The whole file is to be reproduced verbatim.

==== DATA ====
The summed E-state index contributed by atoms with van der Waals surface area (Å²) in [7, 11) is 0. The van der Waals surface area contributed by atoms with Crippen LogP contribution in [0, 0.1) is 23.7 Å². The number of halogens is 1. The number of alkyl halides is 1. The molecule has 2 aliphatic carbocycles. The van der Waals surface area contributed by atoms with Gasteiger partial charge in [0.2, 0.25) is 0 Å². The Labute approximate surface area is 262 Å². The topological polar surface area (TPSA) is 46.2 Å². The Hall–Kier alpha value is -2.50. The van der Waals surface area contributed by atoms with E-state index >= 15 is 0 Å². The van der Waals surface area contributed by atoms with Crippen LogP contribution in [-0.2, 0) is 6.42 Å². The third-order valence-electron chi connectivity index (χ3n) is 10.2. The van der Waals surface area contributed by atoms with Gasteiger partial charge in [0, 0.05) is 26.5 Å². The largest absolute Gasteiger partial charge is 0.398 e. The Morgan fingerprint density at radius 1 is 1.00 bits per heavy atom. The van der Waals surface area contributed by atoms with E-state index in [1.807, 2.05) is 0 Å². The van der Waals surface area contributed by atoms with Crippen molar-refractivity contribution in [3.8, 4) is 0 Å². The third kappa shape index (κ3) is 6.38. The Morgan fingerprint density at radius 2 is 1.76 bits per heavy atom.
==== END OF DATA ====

The summed E-state index contributed by atoms with van der Waals surface area (Å²) in [7, 11) is 0. The van der Waals surface area contributed by atoms with Crippen LogP contribution in [0, 0.1) is 23.7 Å². The number of halogens is 1. The number of alkyl halides is 1. The molecule has 2 aliphatic carbocycles. The van der Waals surface area contributed by atoms with Gasteiger partial charge in [0.2, 0.25) is 0 Å². The Labute approximate surface area is 262 Å². The topological polar surface area (TPSA) is 46.2 Å². The Hall–Kier alpha value is -2.50. The van der Waals surface area contributed by atoms with E-state index >= 15 is 0 Å². The van der Waals surface area contributed by atoms with Crippen LogP contribution in [-0.2, 0) is 6.42 Å². The third-order valence-electron chi connectivity index (χ3n) is 10.2. The van der Waals surface area contributed by atoms with Gasteiger partial charge in [0, 0.05) is 26.5 Å². The largest absolute Gasteiger partial charge is 0.398 e. The Morgan fingerprint density at radius 1 is 1.00 bits per heavy atom. The van der Waals surface area contributed by atoms with E-state index in [1.807, 2.05) is 0 Å². The van der Waals surface area contributed by atoms with Crippen molar-refractivity contribution in [3.8, 4) is 0 Å². The third kappa shape index (κ3) is 6.38. The Morgan fingerprint density at radius 2 is 1.76 bits per heavy atom.